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Proteolysis of cystatin C by cathepsin D in the breast cancer microenvironment

Laurent-Matha, Valerie; Huesgen, Pitter F.; Masson, Olivier; Derocq, Danielle; Prebois, Christine; Gary-Bobo, Magali; Lecaille, Fabien; Rebiere, Bertrand; Meurice, Guillaume and Orear, Cedric, et al. (2012) In FASEB Journal 26(12). p.5172-5181
Abstract
The aspartic protease cathepsin D, a poor prognostic indicator of breast cancer, is abundantly secreted as procathepsin D by human breast cancer cells and self-activates at low pH in vitro, giving rise to catalytically active cathepsin D. Due to a lower extracellular pH in tumor microenvironments compared to normal tissues, cathepsin D may cleave pathophysiological substrates contributing to cancer progression. Here, we show by yeast 2-hybrid and degradomics analyses that cystatin C, the most potent natural secreted inhibitor of cysteine cathepsins, both binds to and is a substrate of extracellular procathepsin D. The amount of cystatin C in the extracellular environment is reduced in the secretome of mouse embryonic fibroblasts stably... (More)
The aspartic protease cathepsin D, a poor prognostic indicator of breast cancer, is abundantly secreted as procathepsin D by human breast cancer cells and self-activates at low pH in vitro, giving rise to catalytically active cathepsin D. Due to a lower extracellular pH in tumor microenvironments compared to normal tissues, cathepsin D may cleave pathophysiological substrates contributing to cancer progression. Here, we show by yeast 2-hybrid and degradomics analyses that cystatin C, the most potent natural secreted inhibitor of cysteine cathepsins, both binds to and is a substrate of extracellular procathepsin D. The amount of cystatin C in the extracellular environment is reduced in the secretome of mouse embryonic fibroblasts stably transfected with human cathepsin D. Cathepsin D extensively cleaved cystatin C in vitro at low pH. Cathepsin D secreted by breast cancer cells also processed cystatin C at the pericellular pH of tumors and so enhancing extracellular proteolytic activity of cysteine cathepsins. Thus, tumor derived cathepsin D assists breast cancer progression by reducing cystatin C activity, which, in turn, enhances cysteine cathepsin proteolytic activity, revealing a new link between protease classes in the protease web.-Laurent-Matha, V., Huesgen, P. F., Masson, O., Derocq, D., Prebois, C., Gary-Bobo, M., Lecaille, F., Rebiere, B., Meurice, G., Orear, C., Hollingsworth, R. E., Abrahamson, M., Lalmanach, G., Overall, C. M., Liaudet-Coopman, E. Proteolysis of cystatin C by cathepsin D in the breast cancer microenvironment. FASEB J. 26, 5172-5181 (2012). www.fasebj.org (Less)
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published
subject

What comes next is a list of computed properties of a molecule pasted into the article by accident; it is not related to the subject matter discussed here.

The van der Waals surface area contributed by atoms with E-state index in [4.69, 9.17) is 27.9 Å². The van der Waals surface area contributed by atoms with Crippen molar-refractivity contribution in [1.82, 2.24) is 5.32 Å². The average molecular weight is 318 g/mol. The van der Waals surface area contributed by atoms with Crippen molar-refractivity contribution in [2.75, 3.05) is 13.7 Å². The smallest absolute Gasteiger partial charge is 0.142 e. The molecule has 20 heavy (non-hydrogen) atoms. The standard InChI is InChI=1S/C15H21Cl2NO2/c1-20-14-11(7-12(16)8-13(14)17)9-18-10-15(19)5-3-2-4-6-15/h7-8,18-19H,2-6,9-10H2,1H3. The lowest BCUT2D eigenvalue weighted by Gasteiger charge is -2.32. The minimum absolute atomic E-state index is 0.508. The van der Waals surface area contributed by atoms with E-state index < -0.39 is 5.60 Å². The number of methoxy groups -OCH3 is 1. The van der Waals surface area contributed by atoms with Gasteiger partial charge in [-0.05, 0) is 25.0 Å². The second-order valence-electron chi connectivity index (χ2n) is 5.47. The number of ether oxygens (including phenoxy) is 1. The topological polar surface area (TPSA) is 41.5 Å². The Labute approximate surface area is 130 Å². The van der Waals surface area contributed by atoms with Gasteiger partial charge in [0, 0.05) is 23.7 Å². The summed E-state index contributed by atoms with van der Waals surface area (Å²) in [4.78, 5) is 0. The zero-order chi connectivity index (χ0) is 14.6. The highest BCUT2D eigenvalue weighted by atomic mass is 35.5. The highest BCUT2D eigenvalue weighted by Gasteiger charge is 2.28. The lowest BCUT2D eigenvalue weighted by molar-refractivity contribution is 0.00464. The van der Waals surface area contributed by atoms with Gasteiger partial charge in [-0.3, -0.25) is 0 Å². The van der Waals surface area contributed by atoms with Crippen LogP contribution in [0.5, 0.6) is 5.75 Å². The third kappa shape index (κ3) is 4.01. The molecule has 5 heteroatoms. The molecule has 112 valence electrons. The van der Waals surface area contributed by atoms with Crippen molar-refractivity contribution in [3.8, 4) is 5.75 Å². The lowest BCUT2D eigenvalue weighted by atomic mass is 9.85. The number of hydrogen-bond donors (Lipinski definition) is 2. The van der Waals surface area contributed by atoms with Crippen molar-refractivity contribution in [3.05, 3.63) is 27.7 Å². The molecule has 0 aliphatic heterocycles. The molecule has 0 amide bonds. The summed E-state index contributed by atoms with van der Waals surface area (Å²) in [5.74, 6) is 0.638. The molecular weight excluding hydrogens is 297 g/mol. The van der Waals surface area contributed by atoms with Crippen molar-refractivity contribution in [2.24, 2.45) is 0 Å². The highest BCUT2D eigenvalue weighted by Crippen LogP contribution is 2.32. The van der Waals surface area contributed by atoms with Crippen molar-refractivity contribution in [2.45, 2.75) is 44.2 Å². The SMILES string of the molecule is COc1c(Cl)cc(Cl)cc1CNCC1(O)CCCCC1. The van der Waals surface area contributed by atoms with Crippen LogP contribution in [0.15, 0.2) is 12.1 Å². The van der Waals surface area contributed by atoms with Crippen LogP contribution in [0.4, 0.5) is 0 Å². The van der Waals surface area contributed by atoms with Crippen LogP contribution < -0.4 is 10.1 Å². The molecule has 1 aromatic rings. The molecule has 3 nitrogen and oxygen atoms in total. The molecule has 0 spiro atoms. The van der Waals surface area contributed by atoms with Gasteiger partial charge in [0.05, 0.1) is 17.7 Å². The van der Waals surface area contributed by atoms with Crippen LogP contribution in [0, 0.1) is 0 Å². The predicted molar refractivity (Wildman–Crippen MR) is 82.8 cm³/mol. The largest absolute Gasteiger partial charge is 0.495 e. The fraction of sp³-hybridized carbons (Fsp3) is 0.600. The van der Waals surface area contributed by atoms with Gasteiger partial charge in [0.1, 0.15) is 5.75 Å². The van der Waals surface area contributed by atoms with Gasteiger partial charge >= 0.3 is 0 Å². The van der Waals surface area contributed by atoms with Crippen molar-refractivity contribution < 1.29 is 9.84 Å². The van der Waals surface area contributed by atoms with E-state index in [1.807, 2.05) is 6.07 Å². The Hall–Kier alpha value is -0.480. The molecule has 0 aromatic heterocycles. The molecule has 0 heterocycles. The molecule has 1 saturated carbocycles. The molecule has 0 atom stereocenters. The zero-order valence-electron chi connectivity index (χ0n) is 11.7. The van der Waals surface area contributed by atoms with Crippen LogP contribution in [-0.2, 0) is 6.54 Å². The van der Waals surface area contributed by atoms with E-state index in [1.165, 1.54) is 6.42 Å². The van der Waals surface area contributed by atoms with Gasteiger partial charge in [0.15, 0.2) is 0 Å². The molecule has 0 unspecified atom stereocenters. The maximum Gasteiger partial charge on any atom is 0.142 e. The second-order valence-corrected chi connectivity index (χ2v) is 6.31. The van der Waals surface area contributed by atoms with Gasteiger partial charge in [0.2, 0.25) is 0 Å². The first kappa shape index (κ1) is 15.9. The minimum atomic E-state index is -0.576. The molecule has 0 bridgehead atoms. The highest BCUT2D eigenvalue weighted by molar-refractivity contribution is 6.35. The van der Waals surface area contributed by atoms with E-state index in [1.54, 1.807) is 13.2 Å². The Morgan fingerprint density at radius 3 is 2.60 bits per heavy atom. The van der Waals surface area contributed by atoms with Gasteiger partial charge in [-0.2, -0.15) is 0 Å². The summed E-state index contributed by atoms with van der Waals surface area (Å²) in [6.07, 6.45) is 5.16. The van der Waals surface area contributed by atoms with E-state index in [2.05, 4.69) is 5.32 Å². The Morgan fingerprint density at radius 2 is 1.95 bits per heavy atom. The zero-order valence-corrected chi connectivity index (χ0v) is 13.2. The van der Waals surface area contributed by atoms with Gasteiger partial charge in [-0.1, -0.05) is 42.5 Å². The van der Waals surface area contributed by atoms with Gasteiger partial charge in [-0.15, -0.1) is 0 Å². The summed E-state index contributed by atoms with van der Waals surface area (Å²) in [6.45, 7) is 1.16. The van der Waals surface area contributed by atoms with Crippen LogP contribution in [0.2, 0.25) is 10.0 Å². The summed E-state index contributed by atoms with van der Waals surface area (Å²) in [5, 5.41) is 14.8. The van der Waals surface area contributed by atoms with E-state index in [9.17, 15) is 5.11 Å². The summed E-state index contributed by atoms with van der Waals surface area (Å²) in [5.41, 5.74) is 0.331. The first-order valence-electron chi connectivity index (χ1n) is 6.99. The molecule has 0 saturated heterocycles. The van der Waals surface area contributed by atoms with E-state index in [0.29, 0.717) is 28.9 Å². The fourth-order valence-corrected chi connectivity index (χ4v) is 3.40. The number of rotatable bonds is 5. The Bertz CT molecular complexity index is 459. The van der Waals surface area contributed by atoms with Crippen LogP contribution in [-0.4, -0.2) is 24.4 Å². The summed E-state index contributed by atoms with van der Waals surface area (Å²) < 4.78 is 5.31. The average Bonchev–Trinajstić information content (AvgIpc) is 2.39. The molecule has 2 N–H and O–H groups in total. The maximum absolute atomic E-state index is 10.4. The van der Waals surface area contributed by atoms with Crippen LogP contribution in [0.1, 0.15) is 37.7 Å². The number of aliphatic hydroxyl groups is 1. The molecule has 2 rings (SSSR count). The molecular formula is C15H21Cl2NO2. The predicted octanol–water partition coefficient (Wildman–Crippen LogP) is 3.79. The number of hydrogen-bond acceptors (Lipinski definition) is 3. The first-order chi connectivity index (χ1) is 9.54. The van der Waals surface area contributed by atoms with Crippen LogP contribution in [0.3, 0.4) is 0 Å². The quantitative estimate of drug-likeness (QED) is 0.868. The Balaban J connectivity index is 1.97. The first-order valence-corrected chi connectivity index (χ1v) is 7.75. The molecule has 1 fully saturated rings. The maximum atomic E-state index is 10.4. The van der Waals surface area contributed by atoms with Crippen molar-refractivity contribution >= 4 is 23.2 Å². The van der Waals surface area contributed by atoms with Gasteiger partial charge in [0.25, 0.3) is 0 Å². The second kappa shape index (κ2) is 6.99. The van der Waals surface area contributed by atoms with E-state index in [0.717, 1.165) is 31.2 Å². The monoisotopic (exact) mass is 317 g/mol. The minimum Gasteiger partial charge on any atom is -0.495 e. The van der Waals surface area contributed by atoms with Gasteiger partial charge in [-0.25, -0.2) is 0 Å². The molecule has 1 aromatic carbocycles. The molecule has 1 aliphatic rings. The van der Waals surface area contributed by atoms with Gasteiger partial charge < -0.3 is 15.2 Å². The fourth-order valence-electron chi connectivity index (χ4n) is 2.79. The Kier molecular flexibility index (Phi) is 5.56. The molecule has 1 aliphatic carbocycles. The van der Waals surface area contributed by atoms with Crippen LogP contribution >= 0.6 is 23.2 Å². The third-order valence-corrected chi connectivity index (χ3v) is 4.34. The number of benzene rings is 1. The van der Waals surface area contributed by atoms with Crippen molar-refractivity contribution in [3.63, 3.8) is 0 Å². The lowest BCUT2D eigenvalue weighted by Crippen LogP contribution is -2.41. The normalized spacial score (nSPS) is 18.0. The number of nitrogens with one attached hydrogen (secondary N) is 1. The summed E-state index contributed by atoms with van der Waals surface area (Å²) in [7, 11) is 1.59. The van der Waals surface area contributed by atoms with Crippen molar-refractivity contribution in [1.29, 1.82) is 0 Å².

keywords
cancer, protease web
in
FASEB Journal
volume
26
issue
12
pages
5172 - 5181
publisher
The Federation of American Societies for Experimental Biology
external identifiers
  • wos:000311838300037
  • scopus:84870332620
ISSN
1530-6860
DOI
10.1096/fj.12-205229
language
English
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yes
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63e52ee3-6350-4e67-a2f7-66231c4c491e (old id 3372683)
date added to LUP
2013-02-01 07:00:15
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2017-10-22 04:00:48
@article{63e52ee3-6350-4e67-a2f7-66231c4c491e,
  abstract     = {The aspartic protease cathepsin D, a poor prognostic indicator of breast cancer, is abundantly secreted as procathepsin D by human breast cancer cells and self-activates at low pH in vitro, giving rise to catalytically active cathepsin D. Due to a lower extracellular pH in tumor microenvironments compared to normal tissues, cathepsin D may cleave pathophysiological substrates contributing to cancer progression. Here, we show by yeast 2-hybrid and degradomics analyses that cystatin C, the most potent natural secreted inhibitor of cysteine cathepsins, both binds to and is a substrate of extracellular procathepsin D. The amount of cystatin C in the extracellular environment is reduced in the secretome of mouse embryonic fibroblasts stably transfected with human cathepsin D. Cathepsin D extensively cleaved cystatin C in vitro at low pH. Cathepsin D secreted by breast cancer cells also processed cystatin C at the pericellular pH of tumors and so enhancing extracellular proteolytic activity of cysteine cathepsins. Thus, tumor derived cathepsin D assists breast cancer progression by reducing cystatin C activity, which, in turn, enhances cysteine cathepsin proteolytic activity, revealing a new link between protease classes in the protease web.-Laurent-Matha, V., Huesgen, P. F., Masson, O., Derocq, D., Prebois, C., Gary-Bobo, M., Lecaille, F., Rebiere, B., Meurice, G., Orear, C., Hollingsworth, R. E., Abrahamson, M., Lalmanach, G., Overall, C. M., Liaudet-Coopman, E. Proteolysis of cystatin C by cathepsin D in the breast cancer microenvironment. FASEB J. 26, 5172-5181 (2012). www.fasebj.org},
  author       = {Laurent-Matha, Valerie and Huesgen, Pitter F. and Masson, Olivier and Derocq, Danielle and Prebois, Christine and Gary-Bobo, Magali and Lecaille, Fabien and Rebiere, Bertrand and Meurice, Guillaume and Orear, Cedric and Hollingsworth, Robert E. and Abrahamson, Magnus and Lalmanach, Gilles and Overall, Christopher M. and Liaudet-Coopman, Emmanuelle},
  issn         = {1530-6860},
  keyword      = {cancer,protease web},
  language     = {eng},
  number       = {12},
  pages        = {5172--5181},
  publisher    = {The Federation of American Societies for Experimental Biology},
  series       = {FASEB Journal},
  title        = {Proteolysis of cystatin C by cathepsin D in the breast cancer microenvironment},
  url          = {http://dx.doi.org/10.1096/fj.12-205229},
  volume       = {26},
  year         = {2012},
}